I tried posting a similar clip to this a couple weeks ago and the YouTube clip was pulled down. Now this weird combination of wind, long-lasting lake ice and warming temperatures are causing these ice spikes to surge out of lakes.
Courtesy Mark RyanIt wouldn't feel like it if you went outside here in Minnesota today but the vernal equinox - the traditional first day of Spring - occurred at 6:02am CDT as the local temperature hovered around 0 °F! It's the coldest First Day of Spring since 1965.
Courtesy ShutterSparks via FlickrToday is Groundhog Day, that special day when world-renown weather prognosticator, Punxsutawney Phil, (a groundhog, mind you) makes an appearance in Punxsutawney, Pennsylvania in order to let us all know just how much more winter we'll have to suffer through. Well, this morning, Phil came out of his rodent hole at 7:25am EST, and - for whatever reason - wasn't able to see his shadow. That's good news. It means we're going to have an early spring, and I'm okay with that - I've had it with winter. But, you might wonder, just how accurate have Phil's forecasts been in the past? According to the records, Phil's been right only about 39% of the time, which probably makes him no worse than most of his colleagues in the weather forecasting game. Anyway, if you want to, you learn all about Phil and Groundhog Day at Earthsky.org. And, happy Groundhog Day!
The first two of Belinda's five eggs hatched early this morning. (Belinda is the resident peregrine falcon in the nest box at the King power plant in Bayport, MN.)
Courtesy Xcel Energy/Raptor Resource Project
The other eggs, if they hatch at all, should follow in the next few days.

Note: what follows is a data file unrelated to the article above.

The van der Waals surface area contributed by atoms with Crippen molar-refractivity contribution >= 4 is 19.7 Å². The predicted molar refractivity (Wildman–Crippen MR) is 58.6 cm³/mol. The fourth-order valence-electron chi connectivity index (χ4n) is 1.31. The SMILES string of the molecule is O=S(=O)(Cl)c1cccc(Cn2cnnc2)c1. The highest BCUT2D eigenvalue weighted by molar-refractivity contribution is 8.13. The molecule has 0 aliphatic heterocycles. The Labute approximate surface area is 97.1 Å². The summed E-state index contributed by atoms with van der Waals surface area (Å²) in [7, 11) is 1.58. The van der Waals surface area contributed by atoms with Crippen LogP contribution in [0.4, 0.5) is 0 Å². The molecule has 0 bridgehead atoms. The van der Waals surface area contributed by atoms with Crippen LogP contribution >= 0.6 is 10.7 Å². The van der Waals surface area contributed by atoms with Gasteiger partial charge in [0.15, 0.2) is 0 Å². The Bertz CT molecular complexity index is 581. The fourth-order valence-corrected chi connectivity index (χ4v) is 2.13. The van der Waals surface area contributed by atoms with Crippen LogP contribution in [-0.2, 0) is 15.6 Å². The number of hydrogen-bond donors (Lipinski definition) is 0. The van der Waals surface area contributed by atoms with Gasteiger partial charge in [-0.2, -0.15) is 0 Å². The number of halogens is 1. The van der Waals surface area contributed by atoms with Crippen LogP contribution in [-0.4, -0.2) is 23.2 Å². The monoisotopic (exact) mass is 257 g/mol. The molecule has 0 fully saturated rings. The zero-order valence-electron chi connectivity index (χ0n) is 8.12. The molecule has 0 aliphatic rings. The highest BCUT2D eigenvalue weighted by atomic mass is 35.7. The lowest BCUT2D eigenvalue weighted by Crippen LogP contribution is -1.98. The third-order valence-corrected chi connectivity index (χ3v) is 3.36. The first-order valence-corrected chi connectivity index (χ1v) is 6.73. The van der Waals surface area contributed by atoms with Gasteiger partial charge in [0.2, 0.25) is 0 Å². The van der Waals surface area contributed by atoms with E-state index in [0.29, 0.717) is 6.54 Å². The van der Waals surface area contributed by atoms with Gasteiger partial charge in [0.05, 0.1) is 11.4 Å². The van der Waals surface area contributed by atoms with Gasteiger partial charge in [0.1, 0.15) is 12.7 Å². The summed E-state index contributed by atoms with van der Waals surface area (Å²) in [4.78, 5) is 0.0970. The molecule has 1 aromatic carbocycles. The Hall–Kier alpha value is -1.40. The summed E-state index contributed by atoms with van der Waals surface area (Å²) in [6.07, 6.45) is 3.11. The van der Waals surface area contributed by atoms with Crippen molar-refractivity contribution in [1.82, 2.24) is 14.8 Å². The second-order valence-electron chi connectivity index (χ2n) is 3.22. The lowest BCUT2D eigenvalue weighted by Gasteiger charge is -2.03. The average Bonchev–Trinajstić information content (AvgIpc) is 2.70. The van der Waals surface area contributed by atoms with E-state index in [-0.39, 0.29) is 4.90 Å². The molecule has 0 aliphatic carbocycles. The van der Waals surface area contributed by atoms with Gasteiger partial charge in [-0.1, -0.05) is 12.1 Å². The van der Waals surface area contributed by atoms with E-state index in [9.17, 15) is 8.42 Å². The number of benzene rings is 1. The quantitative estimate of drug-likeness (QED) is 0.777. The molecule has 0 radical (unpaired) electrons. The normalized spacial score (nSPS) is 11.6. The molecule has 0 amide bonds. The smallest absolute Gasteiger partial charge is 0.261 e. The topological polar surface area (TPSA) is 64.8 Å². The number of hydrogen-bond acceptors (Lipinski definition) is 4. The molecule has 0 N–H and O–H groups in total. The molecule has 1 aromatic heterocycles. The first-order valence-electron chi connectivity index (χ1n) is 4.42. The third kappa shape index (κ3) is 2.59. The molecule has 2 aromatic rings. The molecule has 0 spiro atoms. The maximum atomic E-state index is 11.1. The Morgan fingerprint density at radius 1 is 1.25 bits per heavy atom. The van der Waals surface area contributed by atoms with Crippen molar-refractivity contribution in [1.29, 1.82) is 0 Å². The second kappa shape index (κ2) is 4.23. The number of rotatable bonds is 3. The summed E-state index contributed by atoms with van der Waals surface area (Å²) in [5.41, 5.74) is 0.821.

For more on peregrine falcons, visit our 2011 peregrine cam page.
Well, it's May 19, the estimated hatch date for the peregrine falcon chicks in the nest box at the King power plant in Bayport. Haven't seen any chicks yet, but Belinda's made a little moat of pebbles around the eggs -- the folks on the Raptor Resource forum say that's something she always does right before hatching. Stay tuned...
Disaster junkies, prepare to be disappointed.
The National Weather Service says that the Mississippi River at downtown St. Paul has crested, again, at 18.71'. (Previous crest was on 3/30 at 19.1'.)
Forecasters say that the river will remain at this level for a few days before falling at the end of the week. And they caution that the model only includes precipitation anticipated in the next 24 hours. A lot of rain in the next few days could cause the river to rise. Again.
The river level here at downtown St. Paul has been going down since the crest on 3/30 at 19.1'. We're holding now at about 17.3', and the National Weather Service predicts that the trend will bottom out tonight at around 17.2' before the river starts rising again. We're expecting a second crest at about 19.5' on the evening of 4/10, but that prediction doesn't take into account any rain we might get later on this week. Stay tuned...
I know, I know, it's not Friday. But I didn't post the Science Friday video last week. (Or the week before, for that matter, and that one's up next.)
This week (last week?):
"Crocuses, robins, spring peepers aren't the only creatures to signal spring. We visited the "Insect Compactor" at the American Museum of Natural History in New York to learn about which bugs to look out for as the weather warms. Keep your eyes on the willow trees--that's where early bees like to hang out."
The Mississippi River at downtown St. Paul crested this morning around 10:00 at 19.1 feet, making this year's flood the 8th highest flood of record. So far.
Courtesy City of St. Paul
You see, we're not out of the woods yet. There's a good possibility that we may see a second crest, and the extent of that flooding will be determined by how quickly temperatures warm up (and stay warm) and whether or not we get any big rainstorms.
The Mississippi River @ downtown St. Paul is at "action stage" right now - 12.63' - headed to "flood stage" by midnight. Yesterday, it was rising about an inch an hour, but the cold has slowed things down just a bit. And the continued cold means that the river should crest (the first time, anyway) quite a bit lower than earlier predictions. Visit the Hydrological Prediction Service for details, or follow the whole flood saga on Science Buzz.
Courtesy National Weather Service